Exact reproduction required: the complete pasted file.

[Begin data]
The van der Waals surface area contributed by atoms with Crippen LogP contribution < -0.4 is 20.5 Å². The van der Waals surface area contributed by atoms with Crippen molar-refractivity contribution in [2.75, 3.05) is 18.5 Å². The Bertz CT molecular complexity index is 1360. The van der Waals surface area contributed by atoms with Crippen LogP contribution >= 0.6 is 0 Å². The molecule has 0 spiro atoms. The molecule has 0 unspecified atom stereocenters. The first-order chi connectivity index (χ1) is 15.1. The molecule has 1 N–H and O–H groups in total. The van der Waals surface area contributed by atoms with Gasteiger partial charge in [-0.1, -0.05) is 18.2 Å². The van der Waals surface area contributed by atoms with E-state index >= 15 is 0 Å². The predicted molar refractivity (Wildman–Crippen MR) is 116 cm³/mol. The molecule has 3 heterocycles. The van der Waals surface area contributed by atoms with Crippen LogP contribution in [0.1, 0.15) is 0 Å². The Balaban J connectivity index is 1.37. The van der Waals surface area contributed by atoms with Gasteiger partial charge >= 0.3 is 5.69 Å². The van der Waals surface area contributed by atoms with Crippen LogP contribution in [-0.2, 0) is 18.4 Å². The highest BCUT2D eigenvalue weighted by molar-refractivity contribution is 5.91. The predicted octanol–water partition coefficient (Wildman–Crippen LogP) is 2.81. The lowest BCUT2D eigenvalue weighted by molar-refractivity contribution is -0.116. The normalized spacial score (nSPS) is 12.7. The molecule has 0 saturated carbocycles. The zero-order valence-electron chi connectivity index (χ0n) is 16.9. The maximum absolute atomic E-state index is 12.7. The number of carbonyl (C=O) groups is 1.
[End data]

The van der Waals surface area contributed by atoms with Crippen LogP contribution < -0.4 is 20.5 Å². The van der Waals surface area contributed by atoms with Crippen molar-refractivity contribution in [2.75, 3.05) is 18.5 Å². The Bertz CT molecular complexity index is 1360. The van der Waals surface area contributed by atoms with Crippen LogP contribution >= 0.6 is 0 Å². The molecule has 0 spiro atoms. The molecule has 0 unspecified atom stereocenters. The first-order chi connectivity index (χ1) is 15.1. The molecule has 1 N–H and O–H groups in total. The van der Waals surface area contributed by atoms with Gasteiger partial charge in [-0.1, -0.05) is 18.2 Å². The van der Waals surface area contributed by atoms with E-state index >= 15 is 0 Å². The predicted molar refractivity (Wildman–Crippen MR) is 116 cm³/mol. The molecule has 3 heterocycles. The van der Waals surface area contributed by atoms with Crippen LogP contribution in [0.1, 0.15) is 0 Å². The Balaban J connectivity index is 1.37. The van der Waals surface area contributed by atoms with Gasteiger partial charge >= 0.3 is 5.69 Å². The van der Waals surface area contributed by atoms with Crippen LogP contribution in [-0.2, 0) is 18.4 Å². The highest BCUT2D eigenvalue weighted by molar-refractivity contribution is 5.91. The predicted octanol–water partition coefficient (Wildman–Crippen LogP) is 2.81. The lowest BCUT2D eigenvalue weighted by molar-refractivity contribution is -0.116. The normalized spacial score (nSPS) is 12.7. The molecule has 0 saturated carbocycles. The zero-order valence-electron chi connectivity index (χ0n) is 16.9. The maximum absolute atomic E-state index is 12.7. The number of carbonyl (C=O) groups is 1.